The Giant African Snail has been considered the most important snail pest in the tropics and subtropics and perhaps the world. However, its agricultural impacts may have been exaggerated, the nuisance factor perhaps being more important. By reaching such enormous numbers and invading native ecosystems they also pose a serious conservation problem.
The giant African snail is the biggest land snail among snail species having a protective shell and measuring about 19 cm in length.
It is very active during rainy seasons, nocturnal in nature and damages crops like papaya, brinjal, beans, okra, cole crops, areca nut, rubber buds, coffee seedlings, orchids, etc.
The snail eats away leaves, stems, fruits and flowers of host plants causing severe damage to young saplings especially in nurseries.
It also contaminates leafy vegetables with its excrement.
It frequently climbs on papaya and banana plants and clings on the leaf surface thus interfering with cultural operations and affecting the aesthetic value of kitchen gardens and roof gardens too.
It is a hermaphrodite and lays 50-200 yellow coloured eggs on soil surface.
Hatching takes place in about a week’s period and the young ones grow up to a year and reach sexual maturity.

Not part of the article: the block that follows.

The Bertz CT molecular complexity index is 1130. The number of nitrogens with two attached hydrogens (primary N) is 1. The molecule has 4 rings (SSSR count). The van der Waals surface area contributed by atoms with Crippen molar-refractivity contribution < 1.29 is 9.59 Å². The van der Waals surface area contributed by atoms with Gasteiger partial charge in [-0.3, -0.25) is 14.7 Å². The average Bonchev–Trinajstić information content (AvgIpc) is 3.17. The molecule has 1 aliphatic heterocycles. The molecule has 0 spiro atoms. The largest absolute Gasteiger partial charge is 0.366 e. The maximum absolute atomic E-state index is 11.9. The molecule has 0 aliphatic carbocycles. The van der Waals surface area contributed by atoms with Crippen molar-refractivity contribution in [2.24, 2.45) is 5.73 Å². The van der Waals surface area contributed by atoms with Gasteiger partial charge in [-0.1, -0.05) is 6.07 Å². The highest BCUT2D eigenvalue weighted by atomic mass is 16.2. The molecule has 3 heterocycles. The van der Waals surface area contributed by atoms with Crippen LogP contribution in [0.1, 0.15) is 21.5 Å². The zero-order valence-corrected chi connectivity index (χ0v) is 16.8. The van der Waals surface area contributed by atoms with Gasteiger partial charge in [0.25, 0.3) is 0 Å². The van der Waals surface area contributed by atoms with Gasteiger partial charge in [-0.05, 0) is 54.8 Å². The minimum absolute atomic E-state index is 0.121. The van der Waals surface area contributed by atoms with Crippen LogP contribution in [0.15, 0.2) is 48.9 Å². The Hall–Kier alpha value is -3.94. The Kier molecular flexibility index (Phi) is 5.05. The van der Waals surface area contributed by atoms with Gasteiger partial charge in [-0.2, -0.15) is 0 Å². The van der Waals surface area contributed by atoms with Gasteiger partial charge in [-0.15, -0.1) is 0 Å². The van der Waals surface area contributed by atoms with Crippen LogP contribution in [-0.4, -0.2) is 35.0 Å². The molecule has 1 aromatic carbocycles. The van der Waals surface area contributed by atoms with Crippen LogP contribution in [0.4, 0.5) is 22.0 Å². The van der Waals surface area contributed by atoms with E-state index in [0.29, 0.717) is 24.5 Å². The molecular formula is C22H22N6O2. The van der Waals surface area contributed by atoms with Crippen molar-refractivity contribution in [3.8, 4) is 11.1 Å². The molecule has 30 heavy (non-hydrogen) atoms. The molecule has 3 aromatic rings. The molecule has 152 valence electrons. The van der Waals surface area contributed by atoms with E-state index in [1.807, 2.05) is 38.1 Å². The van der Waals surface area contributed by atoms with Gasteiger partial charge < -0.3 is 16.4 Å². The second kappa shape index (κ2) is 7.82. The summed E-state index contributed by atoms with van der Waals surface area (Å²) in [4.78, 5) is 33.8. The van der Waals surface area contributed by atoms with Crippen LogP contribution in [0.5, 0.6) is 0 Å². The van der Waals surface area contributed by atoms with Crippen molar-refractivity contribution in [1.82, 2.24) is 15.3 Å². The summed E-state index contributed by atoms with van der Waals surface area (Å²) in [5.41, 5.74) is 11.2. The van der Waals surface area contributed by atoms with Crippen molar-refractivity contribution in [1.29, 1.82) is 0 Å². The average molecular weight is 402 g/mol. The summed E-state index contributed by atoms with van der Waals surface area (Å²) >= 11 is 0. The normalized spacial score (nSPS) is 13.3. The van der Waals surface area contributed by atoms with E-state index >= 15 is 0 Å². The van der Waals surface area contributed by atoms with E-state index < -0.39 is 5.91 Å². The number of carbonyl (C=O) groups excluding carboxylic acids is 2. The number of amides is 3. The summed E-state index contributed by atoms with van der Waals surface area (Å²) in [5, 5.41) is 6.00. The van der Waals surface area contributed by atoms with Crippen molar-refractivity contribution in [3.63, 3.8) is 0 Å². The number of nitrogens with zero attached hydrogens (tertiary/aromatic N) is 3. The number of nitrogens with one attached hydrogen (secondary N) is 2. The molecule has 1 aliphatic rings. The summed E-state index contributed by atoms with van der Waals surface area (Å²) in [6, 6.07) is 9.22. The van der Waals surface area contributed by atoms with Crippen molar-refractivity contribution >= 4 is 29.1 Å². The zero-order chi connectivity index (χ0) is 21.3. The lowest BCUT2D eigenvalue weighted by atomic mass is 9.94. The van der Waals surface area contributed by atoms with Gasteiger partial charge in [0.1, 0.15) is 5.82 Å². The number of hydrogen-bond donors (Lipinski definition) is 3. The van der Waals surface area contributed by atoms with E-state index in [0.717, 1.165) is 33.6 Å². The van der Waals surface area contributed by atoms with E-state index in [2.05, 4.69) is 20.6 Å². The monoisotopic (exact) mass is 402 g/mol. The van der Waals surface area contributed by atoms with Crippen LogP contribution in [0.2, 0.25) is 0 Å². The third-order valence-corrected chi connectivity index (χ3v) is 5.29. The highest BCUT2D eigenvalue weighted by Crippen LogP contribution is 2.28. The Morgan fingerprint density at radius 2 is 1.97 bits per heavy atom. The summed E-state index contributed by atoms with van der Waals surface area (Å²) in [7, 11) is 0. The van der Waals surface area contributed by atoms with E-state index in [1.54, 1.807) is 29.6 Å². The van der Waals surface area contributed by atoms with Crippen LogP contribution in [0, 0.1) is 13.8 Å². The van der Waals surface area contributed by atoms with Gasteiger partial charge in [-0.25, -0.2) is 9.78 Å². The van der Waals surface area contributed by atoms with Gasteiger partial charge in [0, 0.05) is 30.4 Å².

The life span of this snail is 3-5 years. Snails hatching towards the end of rainy season take a long time to mature as they undergo hibernation and aestivation.
—Locate hiding places and destroy hiding snails.
— Hand collection and destruction will be effective during the early phase of infestation.
— Cut pieces of papaya stems may be placed for attracting and trapping the snails.
— Use wet gunny bags and papaya leaves as bait to collect and destroy them.
— Marigold can be raised as trap crop around vegetable fields.
— Lime or bleaching powder may be sprinkled in the infested area.
— Common salt may be spread on the snail infested area.
Predatory snails, hermit crabs and millipedes are found to feed on this snail and check the increasing population.
— Spread the bait mixture of rice bran and metaldehyde (5per cent) to cover the paths of snails or sprinkle 5 per cent metaldehyde pellets around the infested plants.
— Spray one per cent copper sulphate, 0.5 per cent carbaryl or fenitrothion and broadcasting of 1.3 per cent lindane dust at 20 kg/ha.